Am I trans or genderfluid?

I’m comfortable with any pronouns, and I don’t really care what gender people see me as, but I feel so much better hearing someone call me their boyfriend, father, brother, ect. Am I trans or genderfluid?

I’m comfortable with any pronouns, specifically he and she. I’m using the bigender label for now. But I prefer being referred to as a male, like someone calling me their dad, brother, boyfriend, or something like sir, dude, my guy. I like being seen as a guy. But I don’t really care if someone uses female terms either, I just like it less. Some terms like girl, princess, sister, make me uncomfortable. Am I trans or genderfluid?

Béatrice (elle/she/her)

Hello Sunny!


First, thank you so much for writing to us and sorry for the delayed response. I see that you’ve written twice and that both questions are pretty similar, so I’ll just answer both in this one post. If I understand correctly, you currently identify as bigender and are comfortable with any pronouns, but you much prefer being seen and addressed as a guy. This makes you wonder if you’re trans or genderfluid, and you’d like some help answering these questions about your gender. I’d like to reassure you that you’re not alone in asking yourself these questions and that your feelings are completely valid. 

I’d like to start with some definitions, just so we’re on the same page. ‘Trans’ or ‘transgender’ can be used as an umbrella term for people who do not identify, or not exclusively, with the gender they were assigned at birth. ‘Genderfluid’ usually refers to a person whose experience of gender varies and fluctuates between several different genders (binary or non-binary). Is this also what you meant by trans and genderfluid? Do these definitions resonate with your experience at all? Of course, these definitions are broad and both trans and genderfluid people might have different ways of defining their experiences. For example, some people, but not everyone, consider that the label ‘trans’ includes ‘genderfluid’ identities, so someone might identify as both trans and genderfluid. Is that something you’ve thought about before?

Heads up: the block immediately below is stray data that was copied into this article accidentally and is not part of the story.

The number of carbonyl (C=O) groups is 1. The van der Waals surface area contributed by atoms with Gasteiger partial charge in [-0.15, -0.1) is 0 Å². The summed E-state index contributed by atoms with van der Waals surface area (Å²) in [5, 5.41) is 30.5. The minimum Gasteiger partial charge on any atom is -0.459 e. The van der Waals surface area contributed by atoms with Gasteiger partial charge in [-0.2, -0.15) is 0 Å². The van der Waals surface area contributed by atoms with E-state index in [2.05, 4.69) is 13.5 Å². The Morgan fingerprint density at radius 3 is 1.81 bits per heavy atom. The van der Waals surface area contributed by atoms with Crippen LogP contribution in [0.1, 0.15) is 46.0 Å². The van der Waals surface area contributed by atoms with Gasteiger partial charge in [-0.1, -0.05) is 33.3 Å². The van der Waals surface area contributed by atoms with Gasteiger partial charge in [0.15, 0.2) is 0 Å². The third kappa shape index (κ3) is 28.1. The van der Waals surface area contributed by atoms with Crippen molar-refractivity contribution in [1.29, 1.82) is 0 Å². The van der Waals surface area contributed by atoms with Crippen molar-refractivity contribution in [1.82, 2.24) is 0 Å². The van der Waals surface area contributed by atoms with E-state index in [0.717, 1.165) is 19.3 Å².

Here are some additional resources you might find useful, if you need to talk to someone for example:

  • West Island LGBTQ+ Center, which is a resource in Beaconsfield.
  • The Trans Lifeline Hotline, a peer support service which you can reach at (877) 330-6366. You can also visit their website for more information.
  • Kids Help Phone and Tel-Jeunes are two resources specifically for young people, but not necessarily trans or genderfluid youth. Both have a hotline, online forums and a lot more information on their websites.

I would add that ultimately, you’re the expert of your own experience and feelings. Neither I nor anyone else can tell you who you are. In one of their answers (in French), my colleague Zo said that « no matter the word you use to identify yourself, what’s really important is that you feel comfortable with the term you’ve chosen. The labels we choose to define ourselves can be very useful and positive, but we mustn’t forget that they’re not compulsory ». It’s totally okay to take the time you need to figure out which words feel the best to you. As Zo said, language is a useful tool, but it’s often imperfect and one word might not represent the complexities of your identity. If the word trans or genderfluid is what makes sense to you right now, use it, but remember that nothing is set in stone. In fact, gender identity and expression are fluid and can evolve over time. It’s a totally normal part of the human experience!


I hope I was able to help you with this answer and don’t hesitate to write again if you have more questions! 

Have a good day

Béatrice (elle/she/her), volunteer for AlterHéros